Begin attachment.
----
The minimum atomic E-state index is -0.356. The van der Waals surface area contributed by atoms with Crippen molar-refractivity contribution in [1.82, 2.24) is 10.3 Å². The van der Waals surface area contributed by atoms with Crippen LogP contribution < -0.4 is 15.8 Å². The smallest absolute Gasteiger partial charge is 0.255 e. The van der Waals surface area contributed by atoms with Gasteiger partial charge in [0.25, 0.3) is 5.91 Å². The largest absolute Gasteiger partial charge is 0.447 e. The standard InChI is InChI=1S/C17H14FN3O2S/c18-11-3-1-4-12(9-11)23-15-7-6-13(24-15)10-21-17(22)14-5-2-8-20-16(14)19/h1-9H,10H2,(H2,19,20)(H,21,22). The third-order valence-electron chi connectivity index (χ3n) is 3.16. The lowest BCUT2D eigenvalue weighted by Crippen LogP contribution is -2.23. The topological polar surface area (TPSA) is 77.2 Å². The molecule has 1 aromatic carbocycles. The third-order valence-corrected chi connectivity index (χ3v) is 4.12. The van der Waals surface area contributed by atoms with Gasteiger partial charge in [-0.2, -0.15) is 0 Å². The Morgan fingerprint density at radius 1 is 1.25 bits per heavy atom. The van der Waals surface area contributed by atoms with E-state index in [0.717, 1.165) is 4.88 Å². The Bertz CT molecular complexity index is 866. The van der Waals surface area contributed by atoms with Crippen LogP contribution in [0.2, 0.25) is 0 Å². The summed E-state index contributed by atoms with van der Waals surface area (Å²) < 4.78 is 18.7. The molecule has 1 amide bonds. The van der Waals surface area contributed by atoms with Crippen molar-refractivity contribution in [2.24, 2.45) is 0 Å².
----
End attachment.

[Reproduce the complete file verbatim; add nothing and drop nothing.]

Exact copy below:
The minimum atomic E-state index is -0.356. The van der Waals surface area contributed by atoms with Crippen molar-refractivity contribution in [1.82, 2.24) is 10.3 Å². The van der Waals surface area contributed by atoms with Crippen LogP contribution < -0.4 is 15.8 Å². The smallest absolute Gasteiger partial charge is 0.255 e. The van der Waals surface area contributed by atoms with Gasteiger partial charge in [0.25, 0.3) is 5.91 Å². The largest absolute Gasteiger partial charge is 0.447 e. The standard InChI is InChI=1S/C17H14FN3O2S/c18-11-3-1-4-12(9-11)23-15-7-6-13(24-15)10-21-17(22)14-5-2-8-20-16(14)19/h1-9H,10H2,(H2,19,20)(H,21,22). The third-order valence-electron chi connectivity index (χ3n) is 3.16. The lowest BCUT2D eigenvalue weighted by Crippen LogP contribution is -2.23. The topological polar surface area (TPSA) is 77.2 Å². The molecule has 1 aromatic carbocycles. The third-order valence-corrected chi connectivity index (χ3v) is 4.12. The van der Waals surface area contributed by atoms with Gasteiger partial charge in [-0.2, -0.15) is 0 Å². The Morgan fingerprint density at radius 1 is 1.25 bits per heavy atom. The van der Waals surface area contributed by atoms with E-state index in [0.717, 1.165) is 4.88 Å². The Bertz CT molecular complexity index is 866. The van der Waals surface area contributed by atoms with Crippen LogP contribution in [0.2, 0.25) is 0 Å². The summed E-state index contributed by atoms with van der Waals surface area (Å²) < 4.78 is 18.7. The molecule has 1 amide bonds. The van der Waals surface area contributed by atoms with Crippen molar-refractivity contribution in [2.24, 2.45) is 0 Å².